Teaching evolution in schools created quite a debate in more recent years, and one response to this was the establishment of The Church of the Flying Spaghetti Monster (or Pastafarianism). This religious parody introduced pirates into the debate and Jeff Parish examines this aspect of piratical pop culture in “The Humorous, Sarcastic Case of the Pastafarian Pirates.”

Pirates have long been a part of childhood and it is this imagery that William Newton discusses in “‘Gay and brisk’: Constructing a Pirate’s Image for Children.” In addition to presenting a study of these representations, he proposes how museums might interpret these pirates in ways that will make sense to children of the 21st century.

While film, art, and literary representations are the norm when looking at portrayals of pirates in our daily lives, these rogues can be found in other areas of entertainment. These are the focus of the book’s last two essays. Nicholas Moll considers the pirates that populate a board game in “Being a Pirate: The Use and Purpose of a Piratical Setting in Rum & Bones,” while Artur Skweres looks at how they are portrayed in Japanese anime in “Pirate as Homo Ludens: Analyzing the Humorous Outlaw at Play in One Piece.”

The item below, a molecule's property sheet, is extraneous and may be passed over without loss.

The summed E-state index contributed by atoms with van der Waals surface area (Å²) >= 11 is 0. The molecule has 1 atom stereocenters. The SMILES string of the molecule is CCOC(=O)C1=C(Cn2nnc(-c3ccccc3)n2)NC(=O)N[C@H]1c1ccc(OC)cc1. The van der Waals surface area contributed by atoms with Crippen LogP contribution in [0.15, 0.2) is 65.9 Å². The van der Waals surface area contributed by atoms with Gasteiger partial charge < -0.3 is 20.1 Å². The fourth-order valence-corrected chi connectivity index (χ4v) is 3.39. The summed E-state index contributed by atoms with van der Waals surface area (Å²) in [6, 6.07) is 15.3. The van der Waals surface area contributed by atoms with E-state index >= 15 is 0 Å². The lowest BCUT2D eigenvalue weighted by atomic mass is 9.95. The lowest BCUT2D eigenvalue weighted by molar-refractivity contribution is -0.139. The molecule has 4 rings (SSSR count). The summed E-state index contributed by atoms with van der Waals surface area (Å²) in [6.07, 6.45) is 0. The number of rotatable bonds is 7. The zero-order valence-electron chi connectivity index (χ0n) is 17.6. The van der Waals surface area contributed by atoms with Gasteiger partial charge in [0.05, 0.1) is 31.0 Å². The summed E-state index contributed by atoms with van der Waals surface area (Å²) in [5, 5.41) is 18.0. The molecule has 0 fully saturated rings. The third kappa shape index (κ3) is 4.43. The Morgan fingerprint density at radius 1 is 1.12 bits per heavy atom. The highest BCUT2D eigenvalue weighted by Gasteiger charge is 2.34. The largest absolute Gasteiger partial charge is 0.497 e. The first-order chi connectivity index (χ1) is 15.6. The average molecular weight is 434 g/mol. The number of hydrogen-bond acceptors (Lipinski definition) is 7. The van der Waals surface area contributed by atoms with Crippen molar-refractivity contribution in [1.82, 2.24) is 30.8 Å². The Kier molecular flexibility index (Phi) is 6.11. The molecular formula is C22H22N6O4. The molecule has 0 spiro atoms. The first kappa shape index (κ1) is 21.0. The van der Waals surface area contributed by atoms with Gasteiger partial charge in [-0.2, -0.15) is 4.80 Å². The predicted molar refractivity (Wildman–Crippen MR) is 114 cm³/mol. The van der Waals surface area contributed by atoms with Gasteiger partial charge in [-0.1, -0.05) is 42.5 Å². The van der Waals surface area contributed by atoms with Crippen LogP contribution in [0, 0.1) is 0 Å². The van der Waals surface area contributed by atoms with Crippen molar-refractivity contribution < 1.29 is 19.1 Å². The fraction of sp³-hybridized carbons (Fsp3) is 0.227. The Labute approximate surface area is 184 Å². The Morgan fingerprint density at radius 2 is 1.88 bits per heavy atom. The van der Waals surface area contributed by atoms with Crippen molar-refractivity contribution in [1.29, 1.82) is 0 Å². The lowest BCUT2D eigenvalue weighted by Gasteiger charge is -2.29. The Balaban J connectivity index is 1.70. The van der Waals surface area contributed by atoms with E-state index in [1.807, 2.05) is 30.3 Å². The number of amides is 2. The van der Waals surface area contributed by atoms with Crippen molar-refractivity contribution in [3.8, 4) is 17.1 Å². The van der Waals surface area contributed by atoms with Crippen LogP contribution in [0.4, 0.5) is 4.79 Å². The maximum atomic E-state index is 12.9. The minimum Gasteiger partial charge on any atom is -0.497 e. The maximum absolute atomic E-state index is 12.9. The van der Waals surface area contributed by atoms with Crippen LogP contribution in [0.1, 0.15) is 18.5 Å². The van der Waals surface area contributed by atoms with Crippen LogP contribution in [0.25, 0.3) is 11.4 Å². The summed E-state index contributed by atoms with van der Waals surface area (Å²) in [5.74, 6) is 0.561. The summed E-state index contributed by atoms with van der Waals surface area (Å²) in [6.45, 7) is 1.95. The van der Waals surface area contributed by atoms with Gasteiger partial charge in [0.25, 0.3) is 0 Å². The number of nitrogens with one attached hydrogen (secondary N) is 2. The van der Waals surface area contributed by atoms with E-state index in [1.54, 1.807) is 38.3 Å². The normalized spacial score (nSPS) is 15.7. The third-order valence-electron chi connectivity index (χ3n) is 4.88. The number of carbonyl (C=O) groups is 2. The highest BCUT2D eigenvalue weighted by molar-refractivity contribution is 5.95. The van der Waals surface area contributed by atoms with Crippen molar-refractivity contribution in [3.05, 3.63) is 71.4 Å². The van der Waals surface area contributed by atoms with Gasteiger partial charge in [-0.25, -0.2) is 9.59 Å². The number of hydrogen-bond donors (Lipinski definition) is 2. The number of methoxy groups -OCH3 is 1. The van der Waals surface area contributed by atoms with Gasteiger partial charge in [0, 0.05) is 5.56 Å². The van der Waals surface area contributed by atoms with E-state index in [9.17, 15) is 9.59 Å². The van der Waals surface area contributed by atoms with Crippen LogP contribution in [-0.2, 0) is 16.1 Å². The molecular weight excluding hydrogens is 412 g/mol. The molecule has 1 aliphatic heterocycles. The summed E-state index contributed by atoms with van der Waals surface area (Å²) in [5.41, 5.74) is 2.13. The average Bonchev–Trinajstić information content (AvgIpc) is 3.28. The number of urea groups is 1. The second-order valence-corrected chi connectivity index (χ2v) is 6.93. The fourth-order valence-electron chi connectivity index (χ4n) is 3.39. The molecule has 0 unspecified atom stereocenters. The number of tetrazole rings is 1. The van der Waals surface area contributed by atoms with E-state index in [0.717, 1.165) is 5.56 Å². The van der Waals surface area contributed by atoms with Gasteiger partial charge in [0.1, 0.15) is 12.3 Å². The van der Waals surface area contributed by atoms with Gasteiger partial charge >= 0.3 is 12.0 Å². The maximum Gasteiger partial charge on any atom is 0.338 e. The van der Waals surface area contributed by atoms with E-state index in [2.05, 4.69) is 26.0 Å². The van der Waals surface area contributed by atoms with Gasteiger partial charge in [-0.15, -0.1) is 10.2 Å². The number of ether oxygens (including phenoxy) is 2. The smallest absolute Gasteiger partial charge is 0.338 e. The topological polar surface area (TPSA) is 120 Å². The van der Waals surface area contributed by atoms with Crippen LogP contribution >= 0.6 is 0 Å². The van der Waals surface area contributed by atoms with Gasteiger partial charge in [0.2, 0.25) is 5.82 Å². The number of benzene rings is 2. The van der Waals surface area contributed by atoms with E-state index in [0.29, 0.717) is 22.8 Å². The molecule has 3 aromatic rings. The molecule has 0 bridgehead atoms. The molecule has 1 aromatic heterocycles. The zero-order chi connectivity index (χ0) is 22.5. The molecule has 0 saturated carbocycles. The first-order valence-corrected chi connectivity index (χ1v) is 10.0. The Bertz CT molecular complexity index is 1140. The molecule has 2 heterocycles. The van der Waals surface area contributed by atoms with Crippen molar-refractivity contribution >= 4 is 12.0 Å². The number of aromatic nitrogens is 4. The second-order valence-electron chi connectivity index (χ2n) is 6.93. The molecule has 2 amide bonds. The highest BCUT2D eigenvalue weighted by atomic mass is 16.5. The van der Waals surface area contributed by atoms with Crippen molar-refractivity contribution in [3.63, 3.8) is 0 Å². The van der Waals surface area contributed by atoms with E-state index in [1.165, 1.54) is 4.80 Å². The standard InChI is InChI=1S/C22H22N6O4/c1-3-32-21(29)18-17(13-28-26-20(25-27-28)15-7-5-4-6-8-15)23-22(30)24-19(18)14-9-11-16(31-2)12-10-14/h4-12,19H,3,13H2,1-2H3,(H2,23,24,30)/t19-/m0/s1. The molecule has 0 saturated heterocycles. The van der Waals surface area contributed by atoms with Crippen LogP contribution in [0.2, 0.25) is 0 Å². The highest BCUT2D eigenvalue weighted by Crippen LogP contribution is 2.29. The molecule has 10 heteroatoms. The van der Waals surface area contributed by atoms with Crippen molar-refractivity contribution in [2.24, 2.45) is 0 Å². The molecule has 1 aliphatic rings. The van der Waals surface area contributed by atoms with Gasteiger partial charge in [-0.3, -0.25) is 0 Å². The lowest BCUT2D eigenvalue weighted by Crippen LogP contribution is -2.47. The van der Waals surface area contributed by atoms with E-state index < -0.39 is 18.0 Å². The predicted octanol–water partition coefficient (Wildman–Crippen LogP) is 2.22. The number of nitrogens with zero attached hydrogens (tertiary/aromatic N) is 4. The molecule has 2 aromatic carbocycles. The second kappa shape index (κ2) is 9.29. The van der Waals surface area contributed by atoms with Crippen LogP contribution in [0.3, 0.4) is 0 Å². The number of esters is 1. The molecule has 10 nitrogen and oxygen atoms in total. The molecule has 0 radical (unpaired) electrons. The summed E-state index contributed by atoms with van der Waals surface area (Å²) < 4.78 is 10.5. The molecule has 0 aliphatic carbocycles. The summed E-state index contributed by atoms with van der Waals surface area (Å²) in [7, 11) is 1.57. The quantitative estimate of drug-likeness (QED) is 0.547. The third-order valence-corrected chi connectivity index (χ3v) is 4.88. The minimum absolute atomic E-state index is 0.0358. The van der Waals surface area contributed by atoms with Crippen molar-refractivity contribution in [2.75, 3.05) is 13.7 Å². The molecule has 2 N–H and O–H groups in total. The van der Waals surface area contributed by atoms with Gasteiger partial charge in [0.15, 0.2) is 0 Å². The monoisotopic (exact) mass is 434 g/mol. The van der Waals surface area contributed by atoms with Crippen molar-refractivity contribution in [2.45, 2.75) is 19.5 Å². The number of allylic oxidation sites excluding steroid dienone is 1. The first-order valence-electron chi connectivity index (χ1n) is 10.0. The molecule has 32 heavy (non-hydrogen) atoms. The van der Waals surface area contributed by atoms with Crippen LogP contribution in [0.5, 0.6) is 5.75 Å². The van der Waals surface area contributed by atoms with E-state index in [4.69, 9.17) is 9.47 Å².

Each of the twenty essays in this collection concludes with a section of notes (if any) and a list of works cited. There is also an index that provides easy access to a topic.

Pop culture changes over time, thus altering how we view pirates and their place in the world. The essays show these changes and introduce us to less familiar portrayals in an ever-increasing world where minorities play equally important roles as majorities. In the case of pirates, this is particularly true, for they have always been a minority when compared to society as a whole, even though their impact on our lives has been significant even 300 years after they threatened shipping during the most prolific period in piratical history. Readers need not be well-versed in the historical aspects of this period; the essays provide sufficient grounding for anyone to comprehend the matter under discussion. Some readers may find discussed topics uncomfortable, but the essays broaden our understanding and perhaps help us reexamine how we view real and fictional pirates.

Most of us can spout examples of where and how pirates have invaded our daily lives, but few of us are familiar with the full spectrum of their portrayals in pop culture. This is what makes this volume an intriguing and informative addition to libraries that focus on piracy.

Review Copyrighted ©2019 Cindy Vallar